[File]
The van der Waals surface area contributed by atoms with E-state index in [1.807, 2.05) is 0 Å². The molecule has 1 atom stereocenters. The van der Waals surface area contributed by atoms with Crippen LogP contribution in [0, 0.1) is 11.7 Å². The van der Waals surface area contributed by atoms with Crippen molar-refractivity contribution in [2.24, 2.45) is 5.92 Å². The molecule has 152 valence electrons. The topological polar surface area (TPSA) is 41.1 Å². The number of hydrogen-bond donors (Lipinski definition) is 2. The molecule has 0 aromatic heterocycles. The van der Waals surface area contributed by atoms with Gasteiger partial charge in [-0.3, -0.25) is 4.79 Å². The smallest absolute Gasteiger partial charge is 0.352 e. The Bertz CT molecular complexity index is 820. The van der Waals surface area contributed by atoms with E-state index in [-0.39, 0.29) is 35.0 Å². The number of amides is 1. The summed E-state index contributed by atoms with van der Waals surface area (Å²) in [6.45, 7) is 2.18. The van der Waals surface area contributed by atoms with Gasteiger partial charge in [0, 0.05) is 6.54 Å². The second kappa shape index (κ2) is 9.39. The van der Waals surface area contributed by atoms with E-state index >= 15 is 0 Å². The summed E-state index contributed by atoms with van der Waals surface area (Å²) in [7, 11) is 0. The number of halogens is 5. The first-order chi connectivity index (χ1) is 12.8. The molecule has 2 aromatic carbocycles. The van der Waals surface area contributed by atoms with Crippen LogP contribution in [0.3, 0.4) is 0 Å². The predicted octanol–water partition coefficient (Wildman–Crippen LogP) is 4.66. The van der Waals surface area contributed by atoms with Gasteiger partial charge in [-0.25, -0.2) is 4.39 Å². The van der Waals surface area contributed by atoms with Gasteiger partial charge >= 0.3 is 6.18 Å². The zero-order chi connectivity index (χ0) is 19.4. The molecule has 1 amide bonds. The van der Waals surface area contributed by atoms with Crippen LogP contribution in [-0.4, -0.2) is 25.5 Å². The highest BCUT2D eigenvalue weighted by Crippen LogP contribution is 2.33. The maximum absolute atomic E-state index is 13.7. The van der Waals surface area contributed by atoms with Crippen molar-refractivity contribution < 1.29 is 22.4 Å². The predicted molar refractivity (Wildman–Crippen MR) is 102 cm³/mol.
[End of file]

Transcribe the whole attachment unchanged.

The van der Waals surface area contributed by atoms with E-state index in [1.807, 2.05) is 0 Å². The molecule has 1 atom stereocenters. The van der Waals surface area contributed by atoms with Crippen LogP contribution in [0, 0.1) is 11.7 Å². The van der Waals surface area contributed by atoms with Crippen molar-refractivity contribution in [2.24, 2.45) is 5.92 Å². The molecule has 152 valence electrons. The topological polar surface area (TPSA) is 41.1 Å². The number of hydrogen-bond donors (Lipinski definition) is 2. The molecule has 0 aromatic heterocycles. The van der Waals surface area contributed by atoms with Gasteiger partial charge in [-0.3, -0.25) is 4.79 Å². The smallest absolute Gasteiger partial charge is 0.352 e. The Bertz CT molecular complexity index is 820. The van der Waals surface area contributed by atoms with E-state index in [-0.39, 0.29) is 35.0 Å². The number of amides is 1. The summed E-state index contributed by atoms with van der Waals surface area (Å²) in [6.45, 7) is 2.18. The van der Waals surface area contributed by atoms with Gasteiger partial charge in [0, 0.05) is 6.54 Å². The second kappa shape index (κ2) is 9.39. The van der Waals surface area contributed by atoms with E-state index >= 15 is 0 Å². The summed E-state index contributed by atoms with van der Waals surface area (Å²) in [7, 11) is 0. The number of halogens is 5. The first-order chi connectivity index (χ1) is 12.8. The molecule has 2 aromatic carbocycles. The van der Waals surface area contributed by atoms with Crippen LogP contribution in [0.3, 0.4) is 0 Å². The predicted octanol–water partition coefficient (Wildman–Crippen LogP) is 4.66. The van der Waals surface area contributed by atoms with Gasteiger partial charge in [-0.25, -0.2) is 4.39 Å². The van der Waals surface area contributed by atoms with Gasteiger partial charge >= 0.3 is 6.18 Å². The zero-order chi connectivity index (χ0) is 19.4. The molecule has 1 amide bonds. The van der Waals surface area contributed by atoms with Crippen LogP contribution in [-0.4, -0.2) is 25.5 Å². The highest BCUT2D eigenvalue weighted by Crippen LogP contribution is 2.33. The maximum absolute atomic E-state index is 13.7. The van der Waals surface area contributed by atoms with Crippen molar-refractivity contribution < 1.29 is 22.4 Å². The predicted molar refractivity (Wildman–Crippen MR) is 102 cm³/mol.